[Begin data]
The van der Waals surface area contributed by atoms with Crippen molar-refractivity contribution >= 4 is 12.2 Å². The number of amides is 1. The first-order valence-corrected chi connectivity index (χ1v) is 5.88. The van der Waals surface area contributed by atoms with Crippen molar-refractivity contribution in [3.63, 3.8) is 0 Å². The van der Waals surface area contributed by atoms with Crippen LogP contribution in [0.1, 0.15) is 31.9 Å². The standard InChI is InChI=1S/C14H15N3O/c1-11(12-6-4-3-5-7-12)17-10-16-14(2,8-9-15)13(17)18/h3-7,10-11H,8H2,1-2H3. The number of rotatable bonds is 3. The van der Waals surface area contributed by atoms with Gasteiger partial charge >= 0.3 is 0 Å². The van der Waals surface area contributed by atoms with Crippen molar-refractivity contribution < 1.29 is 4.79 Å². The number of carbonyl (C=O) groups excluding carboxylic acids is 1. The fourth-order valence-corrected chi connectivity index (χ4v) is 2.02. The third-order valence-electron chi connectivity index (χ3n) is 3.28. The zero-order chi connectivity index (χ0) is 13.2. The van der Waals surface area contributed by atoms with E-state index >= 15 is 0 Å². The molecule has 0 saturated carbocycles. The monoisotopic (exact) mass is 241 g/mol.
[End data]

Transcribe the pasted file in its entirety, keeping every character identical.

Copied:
The van der Waals surface area contributed by atoms with Crippen molar-refractivity contribution >= 4 is 12.2 Å². The number of amides is 1. The first-order valence-corrected chi connectivity index (χ1v) is 5.88. The van der Waals surface area contributed by atoms with Crippen molar-refractivity contribution in [3.63, 3.8) is 0 Å². The van der Waals surface area contributed by atoms with Crippen LogP contribution in [0.1, 0.15) is 31.9 Å². The standard InChI is InChI=1S/C14H15N3O/c1-11(12-6-4-3-5-7-12)17-10-16-14(2,8-9-15)13(17)18/h3-7,10-11H,8H2,1-2H3. The number of rotatable bonds is 3. The van der Waals surface area contributed by atoms with Gasteiger partial charge >= 0.3 is 0 Å². The van der Waals surface area contributed by atoms with Crippen molar-refractivity contribution < 1.29 is 4.79 Å². The number of carbonyl (C=O) groups excluding carboxylic acids is 1. The fourth-order valence-corrected chi connectivity index (χ4v) is 2.02. The third-order valence-electron chi connectivity index (χ3n) is 3.28. The zero-order chi connectivity index (χ0) is 13.2. The van der Waals surface area contributed by atoms with E-state index >= 15 is 0 Å². The molecule has 0 saturated carbocycles. The monoisotopic (exact) mass is 241 g/mol.